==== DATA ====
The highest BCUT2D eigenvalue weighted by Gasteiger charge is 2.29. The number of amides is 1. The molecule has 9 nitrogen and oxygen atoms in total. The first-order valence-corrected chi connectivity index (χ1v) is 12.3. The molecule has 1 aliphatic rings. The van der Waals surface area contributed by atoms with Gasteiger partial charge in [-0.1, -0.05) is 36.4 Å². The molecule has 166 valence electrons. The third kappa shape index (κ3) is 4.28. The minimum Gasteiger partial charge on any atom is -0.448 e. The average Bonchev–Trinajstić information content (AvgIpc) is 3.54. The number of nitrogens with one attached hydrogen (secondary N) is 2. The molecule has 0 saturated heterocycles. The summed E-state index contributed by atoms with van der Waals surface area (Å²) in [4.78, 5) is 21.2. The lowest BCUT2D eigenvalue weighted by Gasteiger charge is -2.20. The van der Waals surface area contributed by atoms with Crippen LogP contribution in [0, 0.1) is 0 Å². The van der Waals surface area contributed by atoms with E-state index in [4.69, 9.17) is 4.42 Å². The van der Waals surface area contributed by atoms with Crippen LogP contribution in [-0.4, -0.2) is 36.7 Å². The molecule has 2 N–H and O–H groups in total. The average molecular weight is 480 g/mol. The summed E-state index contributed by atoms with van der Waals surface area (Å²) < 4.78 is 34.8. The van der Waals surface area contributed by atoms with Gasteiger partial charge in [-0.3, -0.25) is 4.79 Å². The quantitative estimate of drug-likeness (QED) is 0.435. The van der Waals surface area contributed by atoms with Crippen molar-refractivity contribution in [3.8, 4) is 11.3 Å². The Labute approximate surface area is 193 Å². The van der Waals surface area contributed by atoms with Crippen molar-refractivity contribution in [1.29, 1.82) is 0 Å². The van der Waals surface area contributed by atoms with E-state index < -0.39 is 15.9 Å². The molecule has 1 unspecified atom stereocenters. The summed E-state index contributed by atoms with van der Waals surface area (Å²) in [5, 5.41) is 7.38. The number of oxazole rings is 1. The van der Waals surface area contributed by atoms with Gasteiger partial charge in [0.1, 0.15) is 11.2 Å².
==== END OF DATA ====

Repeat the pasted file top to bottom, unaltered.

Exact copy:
The highest BCUT2D eigenvalue weighted by Gasteiger charge is 2.29. The number of amides is 1. The molecule has 9 nitrogen and oxygen atoms in total. The first-order valence-corrected chi connectivity index (χ1v) is 12.3. The molecule has 1 aliphatic rings. The van der Waals surface area contributed by atoms with Gasteiger partial charge in [-0.1, -0.05) is 36.4 Å². The molecule has 166 valence electrons. The third kappa shape index (κ3) is 4.28. The minimum Gasteiger partial charge on any atom is -0.448 e. The average Bonchev–Trinajstić information content (AvgIpc) is 3.54. The number of nitrogens with one attached hydrogen (secondary N) is 2. The molecule has 0 saturated heterocycles. The summed E-state index contributed by atoms with van der Waals surface area (Å²) in [4.78, 5) is 21.2. The lowest BCUT2D eigenvalue weighted by Gasteiger charge is -2.20. The van der Waals surface area contributed by atoms with Crippen LogP contribution in [0, 0.1) is 0 Å². The van der Waals surface area contributed by atoms with E-state index in [4.69, 9.17) is 4.42 Å². The van der Waals surface area contributed by atoms with Crippen LogP contribution in [-0.4, -0.2) is 36.7 Å². The molecule has 2 N–H and O–H groups in total. The average molecular weight is 480 g/mol. The summed E-state index contributed by atoms with van der Waals surface area (Å²) < 4.78 is 34.8. The van der Waals surface area contributed by atoms with Gasteiger partial charge in [-0.3, -0.25) is 4.79 Å². The quantitative estimate of drug-likeness (QED) is 0.435. The van der Waals surface area contributed by atoms with Crippen molar-refractivity contribution in [3.8, 4) is 11.3 Å². The Labute approximate surface area is 193 Å². The van der Waals surface area contributed by atoms with Crippen molar-refractivity contribution in [1.29, 1.82) is 0 Å². The van der Waals surface area contributed by atoms with E-state index < -0.39 is 15.9 Å². The molecule has 1 unspecified atom stereocenters. The summed E-state index contributed by atoms with van der Waals surface area (Å²) in [5, 5.41) is 7.38. The number of oxazole rings is 1. The van der Waals surface area contributed by atoms with Gasteiger partial charge in [0.1, 0.15) is 11.2 Å².